Materials and methods

Drosophila genetics

Candidate aph-1 mutants were crossed to 23A/B deficiencies and progeny were evaluated for neurogenic phenotypes. Germline clones were made by FLP-mediated recombination using females heterozygous for a recombinant P{neoFRT}40A aph-1D35 chromosome and P{w[+mC]=ovoD1–18}2La P{w[+mC]ovoD1–18}2Lb P{ry[+t7.2]=neoFRT}40A fertilized by Df(2L)N6/CyO males. Adult clones were generated using P{neoFRT} 40A aph-1D35 together with w hsFLP1; arm-lacZ FRT40A/CyO. Eye-specific clones were produced using P{ry[+7.2]=ey-FLP.N}2 P{GMR-lacZ.C(38.1)}TPN1. For the ΔECN and N(intra) works, second-chromosome inserts of the transgenes NΔECN.hs and Nint.hs were recombined with aph-1D35 and assayed as described previously (Hu et al., 2002).


Immunohistology of Drosophila tissues was performed as described previously (Ye and Fortini, 1998; Hu et al., 2002) using antibodies as follows: 1:200 rat anti-ELAV mAb 7E8A10, 1:30 mouse anti-Scabrous mAb sca1 (Developmental Studies Hybridoma Bank, University of Iowa, Iowa City, IA).

S2 cell experiments

The aph-1 and pen-2 genes were obtained by PCR from cDNA libraries and used for dsRNA preparation and protein expression. Epitope-tagged forms were constructed in which V5 and flag tags were inserted at the COOH termini of Aph-1 and Pen-2. The Psn cDNA (Ye and Fortini, 1998) was modified to insert myc tags after Psn residues I26 or S412. The nct cDNA (Hu et al., 2002) was used to express untagged Nct, and a form was made with two myc tags at the COOH terminus. All cDNAs were subcloned into the pIZ-V5/His vector (Invitrogen). S2 transfections and RNAi were performed as described previously (Hu et al., 2002), using dsRNA for nct (+674–1448), aph-1 (+71–412) and pen-2 (+96–400).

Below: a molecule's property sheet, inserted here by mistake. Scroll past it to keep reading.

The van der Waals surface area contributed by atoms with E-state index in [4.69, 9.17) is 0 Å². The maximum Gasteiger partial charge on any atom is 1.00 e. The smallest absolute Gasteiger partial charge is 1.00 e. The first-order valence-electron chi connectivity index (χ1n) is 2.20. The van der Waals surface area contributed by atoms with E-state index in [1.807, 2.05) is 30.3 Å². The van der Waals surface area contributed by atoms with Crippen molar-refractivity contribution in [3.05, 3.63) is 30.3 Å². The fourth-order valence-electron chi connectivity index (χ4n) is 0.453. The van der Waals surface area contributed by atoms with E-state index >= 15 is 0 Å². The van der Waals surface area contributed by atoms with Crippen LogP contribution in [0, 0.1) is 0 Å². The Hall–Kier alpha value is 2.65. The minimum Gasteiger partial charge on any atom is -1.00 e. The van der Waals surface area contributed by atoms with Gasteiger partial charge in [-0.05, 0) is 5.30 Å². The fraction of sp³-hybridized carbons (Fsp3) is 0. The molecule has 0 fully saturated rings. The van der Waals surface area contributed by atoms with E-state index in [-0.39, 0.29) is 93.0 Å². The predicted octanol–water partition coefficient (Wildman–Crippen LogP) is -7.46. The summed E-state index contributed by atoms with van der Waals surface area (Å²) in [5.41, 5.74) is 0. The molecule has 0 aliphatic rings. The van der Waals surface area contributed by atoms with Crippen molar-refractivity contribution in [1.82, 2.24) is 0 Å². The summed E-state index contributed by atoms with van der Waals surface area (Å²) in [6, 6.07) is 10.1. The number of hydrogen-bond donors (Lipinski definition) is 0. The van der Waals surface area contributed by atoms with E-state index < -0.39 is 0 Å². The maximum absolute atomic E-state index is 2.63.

Western immunoblot analyses of S2 cells were performed as described previously (Ye et al., 1999; Hu et al., 2002). Gel loading was normalized according to total protein concentrations; some blots were also examined for levels of β-tubulin or expression of cotransfected pIZ-GFP for loading and transfection controls. Western blots were probed with 1:1,000 mouse anti-Notch mAb C17.9C6, and anti-myc mAb (Sigma-Aldrich), anti-flag mAb (Upstate Biotechnology), anti-V5 mAb (Invitrogen), anti-GFP mAb (CLONTECH Laboratories, Inc.), or anti-β-tubulin mAb (Developmental Studies Hybridoma Bank, University of Iowa, Iowa City, IA) at recommended dilutions.


We thank the Bloomington Drosophila Stock Center for fly stocks, D. Morrison and the reviewers for helpful suggestions, and the Building 470 staff for preparation of biological material.

This work was supported by intramural funding from the the National Cancer Institute and by grant RO1 AG14583 from the National Institute on Aging (to M.E. Fortini).


*Abbreviations used in this paper: ΔECN, deletion of extracellular Notch; APP, amyloid precursor protein; dsRNA, double-stranded RNA; Nct, nicastrin; N(intra), intracellular Notch; Psn, presenilin; RNAi, RNA-mediated interference; S2, Schneider-2; SOP, sensory organ precursor.